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DONALD CLARK: Taxonomy of 8 Types of MOOC

DONALD CLARK: Taxonomy of 8 Types of MOOC | Web 2.0 och högre utbildning | Scoop.it

“ What are MOOCs? “The future is already here, it’s just not very evenly distributed” said William Gibson, that is certainly true of MOOCs. We have MOOC mania but ‘all MOOCs are not created equal’ an...”


Via Ramesh Sharma, Paul West, Kent Wallén
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Ersättliga reflektioner: Utbildning bland molnen

MOOC är en akronym för Massive Open Online Courses. På svenska borde det rimligen heta omfattande, öppna, nätbaserade kurser. Det är en trend inom högre utbildning som har växt lavinartat på kort tid i USA och börjar få spridning även i Europa. Kanske ser vi snart denna typ av kurser även i Sverige.
         Det är kurser som erbjuds av etablerade, ofta välrenommerade universitet och colleges i USA, där kurserna ges helt nätbaserade och där inga antagningskrav tillämpas. Det är skälet till att betona ordet omfattande. Den största siffra jag har sett på antalet studenter på en kurs av detta slag är 160 000; en kurs i artificiell intelligens vid Stanford University.

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The corridor of uncertainty: Who are MOOCs really for?

The corridor of uncertainty: Who are MOOCs really for? | Web 2.0 och högre utbildning | Scoop.it
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The Net in Higher Education: Informationsdumpning eller stöd för lärande?

The Net in Higher Education: Informationsdumpning eller stöd för lärande? | Web 2.0 och högre utbildning | Scoop.it

Hart har skrivit ett tänkvärt inlägg om skillnaderna mellan traditionell paketering av det innehåll som skall läras "ut" och det som i min översättning blir strukturerat stöd för lärande. Hon beskriver detta som en rörelse från "packaging to scaffolding". Hennes inlägg handlar i första hand om lärande på nätet men de generella resonemangen är i högsta grad även giltiga för mer traditionell klassrumsundervisning, som jag bedömer det.

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The Net in Higher Education: Lära gratis, fritt, undervisad eller vetgirig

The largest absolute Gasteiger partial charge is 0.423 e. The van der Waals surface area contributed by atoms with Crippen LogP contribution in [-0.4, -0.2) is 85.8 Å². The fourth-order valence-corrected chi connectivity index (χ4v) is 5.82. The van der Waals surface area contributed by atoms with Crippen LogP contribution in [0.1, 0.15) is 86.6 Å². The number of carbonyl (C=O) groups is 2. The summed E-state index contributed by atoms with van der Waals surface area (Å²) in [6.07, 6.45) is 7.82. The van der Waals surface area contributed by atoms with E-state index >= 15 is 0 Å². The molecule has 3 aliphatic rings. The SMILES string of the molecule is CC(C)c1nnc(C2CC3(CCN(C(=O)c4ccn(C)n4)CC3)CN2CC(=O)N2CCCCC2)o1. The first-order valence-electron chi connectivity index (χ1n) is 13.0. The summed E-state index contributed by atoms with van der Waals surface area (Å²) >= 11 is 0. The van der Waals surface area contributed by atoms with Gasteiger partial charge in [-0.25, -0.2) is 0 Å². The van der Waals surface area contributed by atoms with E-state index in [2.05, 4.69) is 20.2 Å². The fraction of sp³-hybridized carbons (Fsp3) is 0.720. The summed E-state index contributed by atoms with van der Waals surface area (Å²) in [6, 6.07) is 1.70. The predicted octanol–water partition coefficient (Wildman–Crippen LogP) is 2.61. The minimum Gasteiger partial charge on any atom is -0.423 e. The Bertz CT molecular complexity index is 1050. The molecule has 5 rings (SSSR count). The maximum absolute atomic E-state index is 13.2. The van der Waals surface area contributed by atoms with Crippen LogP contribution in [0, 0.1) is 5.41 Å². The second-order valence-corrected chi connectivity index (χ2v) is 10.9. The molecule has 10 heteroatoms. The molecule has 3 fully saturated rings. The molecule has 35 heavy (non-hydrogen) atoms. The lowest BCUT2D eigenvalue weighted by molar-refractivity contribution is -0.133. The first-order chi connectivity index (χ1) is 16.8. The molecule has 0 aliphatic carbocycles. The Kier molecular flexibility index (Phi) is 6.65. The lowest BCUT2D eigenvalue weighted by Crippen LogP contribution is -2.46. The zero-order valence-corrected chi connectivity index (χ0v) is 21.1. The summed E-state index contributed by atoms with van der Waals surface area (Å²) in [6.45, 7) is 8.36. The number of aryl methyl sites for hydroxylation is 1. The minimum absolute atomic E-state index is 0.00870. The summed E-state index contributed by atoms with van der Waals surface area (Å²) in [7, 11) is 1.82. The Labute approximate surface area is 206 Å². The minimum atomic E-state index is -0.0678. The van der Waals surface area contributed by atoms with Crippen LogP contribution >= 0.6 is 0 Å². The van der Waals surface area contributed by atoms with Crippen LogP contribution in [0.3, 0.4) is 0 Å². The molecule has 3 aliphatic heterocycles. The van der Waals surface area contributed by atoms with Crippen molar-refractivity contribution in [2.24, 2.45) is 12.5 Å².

The Net in Higher Education: Lära gratis, fritt, undervisad eller vetgirig | Web 2.0 och högre utbildning | Scoop.it

Under år 2012 talade man allt mer om företeelsen MOOC. Bokstavskombinationen står för massive open online course, vilket i svensk tolkning innebär att det är en sorts kurs (course) som vänder sig till ett mycket stort antal deltagare (massive) som utan behörighetskrav eller andra restriktioner kan registrera sig som deltagare (open) utan några förpliktelser utöver ett eget intresse.

Lars-Erik Jonsson's insight:

Vi kan notera här att för den enskilde individen innebär en sådan här kurs ett antal positiva paradoxer.  Individen har maximal frihet samtidigt som man ingår i ett nätverk av kontakter med andra resurspersoner.  Innehållsligt kan varje individ fokusera på sitt intresseområde samtidigt som alla kursresurser i form av förslag och nyproducerat material är tillgängligt. Slutligen finns det inga speciella kursmål som skall läras utan lärandet består i att man faktiskt knyter an till de resurser - personer och andra källor - som är relevanta för det intresse man har (eller som växer fram).

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MOOCs and Hype Again

MOOCs and Hype Again | Web 2.0 och högre utbildning | Scoop.it
I have a confession to make. I dropped out of a Massive Open Online course (MOOC) on Artificial Intelligence at Stanford university in the Fall of 2011. There were over 160,000 other students in th...
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The corridor of uncertainty: The next best thing

The corridor of uncertainty: The next best thing | Web 2.0 och högre utbildning | Scoop.it